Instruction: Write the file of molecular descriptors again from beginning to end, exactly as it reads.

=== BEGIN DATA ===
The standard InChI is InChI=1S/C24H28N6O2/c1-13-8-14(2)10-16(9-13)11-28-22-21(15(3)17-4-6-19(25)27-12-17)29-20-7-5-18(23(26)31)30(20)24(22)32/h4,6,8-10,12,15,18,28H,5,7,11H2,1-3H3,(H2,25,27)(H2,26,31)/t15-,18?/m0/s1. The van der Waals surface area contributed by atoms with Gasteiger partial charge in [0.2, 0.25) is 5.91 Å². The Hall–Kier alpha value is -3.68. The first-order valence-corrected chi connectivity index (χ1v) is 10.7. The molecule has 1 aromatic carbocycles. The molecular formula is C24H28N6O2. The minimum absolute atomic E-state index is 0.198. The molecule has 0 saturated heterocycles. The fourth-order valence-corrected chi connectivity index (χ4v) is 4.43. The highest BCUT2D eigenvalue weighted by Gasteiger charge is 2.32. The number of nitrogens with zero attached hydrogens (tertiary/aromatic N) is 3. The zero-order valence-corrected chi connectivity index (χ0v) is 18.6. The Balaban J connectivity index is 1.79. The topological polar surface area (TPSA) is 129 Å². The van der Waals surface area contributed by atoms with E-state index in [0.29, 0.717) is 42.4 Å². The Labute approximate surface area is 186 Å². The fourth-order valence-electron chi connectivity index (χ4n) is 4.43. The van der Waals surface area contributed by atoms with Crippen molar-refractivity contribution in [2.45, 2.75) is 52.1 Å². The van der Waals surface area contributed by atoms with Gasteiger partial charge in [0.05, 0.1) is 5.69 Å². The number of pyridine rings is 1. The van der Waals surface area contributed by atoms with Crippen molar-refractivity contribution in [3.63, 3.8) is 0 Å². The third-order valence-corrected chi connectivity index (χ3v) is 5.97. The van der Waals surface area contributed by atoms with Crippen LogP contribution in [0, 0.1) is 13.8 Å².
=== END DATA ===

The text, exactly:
The standard InChI is InChI=1S/C24H28N6O2/c1-13-8-14(2)10-16(9-13)11-28-22-21(15(3)17-4-6-19(25)27-12-17)29-20-7-5-18(23(26)31)30(20)24(22)32/h4,6,8-10,12,15,18,28H,5,7,11H2,1-3H3,(H2,25,27)(H2,26,31)/t15-,18?/m0/s1. The van der Waals surface area contributed by atoms with Gasteiger partial charge in [0.2, 0.25) is 5.91 Å². The Hall–Kier alpha value is -3.68. The first-order valence-corrected chi connectivity index (χ1v) is 10.7. The molecule has 1 aromatic carbocycles. The molecular formula is C24H28N6O2. The minimum absolute atomic E-state index is 0.198. The molecule has 0 saturated heterocycles. The fourth-order valence-corrected chi connectivity index (χ4v) is 4.43. The highest BCUT2D eigenvalue weighted by Gasteiger charge is 2.32. The number of nitrogens with zero attached hydrogens (tertiary/aromatic N) is 3. The zero-order valence-corrected chi connectivity index (χ0v) is 18.6. The Balaban J connectivity index is 1.79. The topological polar surface area (TPSA) is 129 Å². The van der Waals surface area contributed by atoms with E-state index in [0.29, 0.717) is 42.4 Å². The Labute approximate surface area is 186 Å². The fourth-order valence-electron chi connectivity index (χ4n) is 4.43. The van der Waals surface area contributed by atoms with Crippen molar-refractivity contribution in [2.45, 2.75) is 52.1 Å². The van der Waals surface area contributed by atoms with Gasteiger partial charge in [0.05, 0.1) is 5.69 Å². The number of pyridine rings is 1. The van der Waals surface area contributed by atoms with Crippen molar-refractivity contribution in [3.63, 3.8) is 0 Å². The third-order valence-corrected chi connectivity index (χ3v) is 5.97. The van der Waals surface area contributed by atoms with Crippen LogP contribution in [0, 0.1) is 13.8 Å².